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Friday Cocktail Blogging: The Manhattan

with one comment

I blogged about the Manhattan before, but lately I have developed a renewed affection for this drink.  (Also, in that earlier blog, the drink was more of an after-thought – wanted to expand on it a bit).

This renewal of affection came about  possibly during the trip to Boston earlier this year, when fellow connoisseur BH led me to this wonderful watering-hole in a Cambridge alleyway. Over the stretch of a Friday evening, the extremely sympathetic barman treated us [1] to an array of Manhattan variations, the names of which I fail to recollect, but various other New York city subdivisions were involved.The variations mostly involved using different kinds of whiskey, bitters and vermouth (well duh!).

The other reason is the discovery of Gentleman Jack, a double charcoal filtered, extremely mellow Tennesee whiskey that seems ideally suited for this drink .

Note that the kind of Manhattan you prefer, like Martinis, is a personal choice: the type of whiskey, on the rocks or straight up, dry or sweet and cherry or not. etc are some of the options one is faced with.  Couple of ground rules though. First, the obvious – never use expensive whiskey like single barrel bournbons, or single malt scotch. Second,  even if you partake a cherry – don’t add the syrup – the drink will be too sweet. For the rest, go by your own taste.

The Manhattan hasn’t yet replaced the dry Martini as the pre-dinner drink of choice, but it is running close. This is the way I prefer it now, especially on summer evening after work:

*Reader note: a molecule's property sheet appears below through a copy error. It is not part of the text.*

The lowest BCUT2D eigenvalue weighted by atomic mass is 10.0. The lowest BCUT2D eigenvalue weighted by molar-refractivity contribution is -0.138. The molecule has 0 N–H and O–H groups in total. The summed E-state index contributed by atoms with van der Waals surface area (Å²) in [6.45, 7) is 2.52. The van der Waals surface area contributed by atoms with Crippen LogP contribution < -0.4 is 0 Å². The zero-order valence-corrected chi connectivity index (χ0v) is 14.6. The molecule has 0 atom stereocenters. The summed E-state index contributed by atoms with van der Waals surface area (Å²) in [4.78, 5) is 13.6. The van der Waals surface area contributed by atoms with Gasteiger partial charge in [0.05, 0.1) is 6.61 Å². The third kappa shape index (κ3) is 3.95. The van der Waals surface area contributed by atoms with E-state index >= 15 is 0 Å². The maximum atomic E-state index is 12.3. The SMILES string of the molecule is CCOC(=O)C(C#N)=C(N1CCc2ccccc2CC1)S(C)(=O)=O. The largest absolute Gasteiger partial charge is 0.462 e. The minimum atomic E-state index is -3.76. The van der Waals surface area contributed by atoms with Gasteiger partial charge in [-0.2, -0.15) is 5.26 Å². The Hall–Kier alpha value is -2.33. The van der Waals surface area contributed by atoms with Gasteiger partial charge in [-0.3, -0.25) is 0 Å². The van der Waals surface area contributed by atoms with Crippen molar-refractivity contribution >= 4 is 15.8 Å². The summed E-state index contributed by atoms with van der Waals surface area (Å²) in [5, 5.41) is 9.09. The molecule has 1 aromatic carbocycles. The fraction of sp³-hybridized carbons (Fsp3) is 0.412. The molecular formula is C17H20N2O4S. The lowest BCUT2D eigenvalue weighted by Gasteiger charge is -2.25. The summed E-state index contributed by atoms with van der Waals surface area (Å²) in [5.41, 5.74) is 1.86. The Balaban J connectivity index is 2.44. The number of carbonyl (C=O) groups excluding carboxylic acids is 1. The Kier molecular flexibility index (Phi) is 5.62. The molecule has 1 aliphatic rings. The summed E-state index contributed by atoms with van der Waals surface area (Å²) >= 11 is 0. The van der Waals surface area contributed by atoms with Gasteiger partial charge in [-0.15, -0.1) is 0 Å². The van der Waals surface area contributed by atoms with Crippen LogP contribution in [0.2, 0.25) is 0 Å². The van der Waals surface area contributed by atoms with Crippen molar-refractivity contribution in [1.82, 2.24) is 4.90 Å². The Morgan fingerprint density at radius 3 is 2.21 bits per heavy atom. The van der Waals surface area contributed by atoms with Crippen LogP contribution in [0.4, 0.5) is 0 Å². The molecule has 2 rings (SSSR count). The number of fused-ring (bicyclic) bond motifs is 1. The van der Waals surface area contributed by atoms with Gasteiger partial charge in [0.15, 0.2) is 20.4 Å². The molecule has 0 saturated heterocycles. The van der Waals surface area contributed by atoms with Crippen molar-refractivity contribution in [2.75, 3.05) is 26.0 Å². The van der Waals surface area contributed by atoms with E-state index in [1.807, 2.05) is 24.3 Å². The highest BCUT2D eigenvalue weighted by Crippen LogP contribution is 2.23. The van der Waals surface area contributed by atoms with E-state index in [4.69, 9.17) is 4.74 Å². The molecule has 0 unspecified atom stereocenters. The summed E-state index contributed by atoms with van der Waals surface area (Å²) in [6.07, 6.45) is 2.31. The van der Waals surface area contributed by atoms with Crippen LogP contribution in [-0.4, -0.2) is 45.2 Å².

• 2 parts Gentleman Jack
  • 1/2 part Dry vermouth
  • 1/2 part Lillet
  • Dash of Blood Orange Bitters (or Angostura)

Shake in a cocktail mixer with lots of ice and strain into a pre-chilled cocktail glass.  Optional cherry garnishing (best way to do this: add the cherry – sans the syrup – to the bottom of the glass and pour the drink over it).

As you can see, I prefer straight up. Unlike the Martini, where on the rocks is a definite no, a Manhattan is okay over ice. However, I recommend that you use ice a bit more fine than usual for this.

Cheers.

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[1]: No, we paid for the drink, but the barman possessed that ideal quality so severely lacking in many of the profession: anticipating our next drink -both in terms of when we needed one next, and what we would enjoy. In a Friday-evening crowd, that is a fine

Written by BongoP'o'ndit

August 14, 2009 at 7:25 pm

One Response

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  1. hmm.. sounds nice. the Manhattan I mean.

    I recently had a Martini Blanc. Sweet, without any olives or any other garnish, colourless. I suspect it had a lot of vermouth, but it was made unlike any other martini Ive had. And I can definitely have more of that. Any ideas reg the recipe?

    D Chaudhury

    August 17, 2009 at 4:58 am


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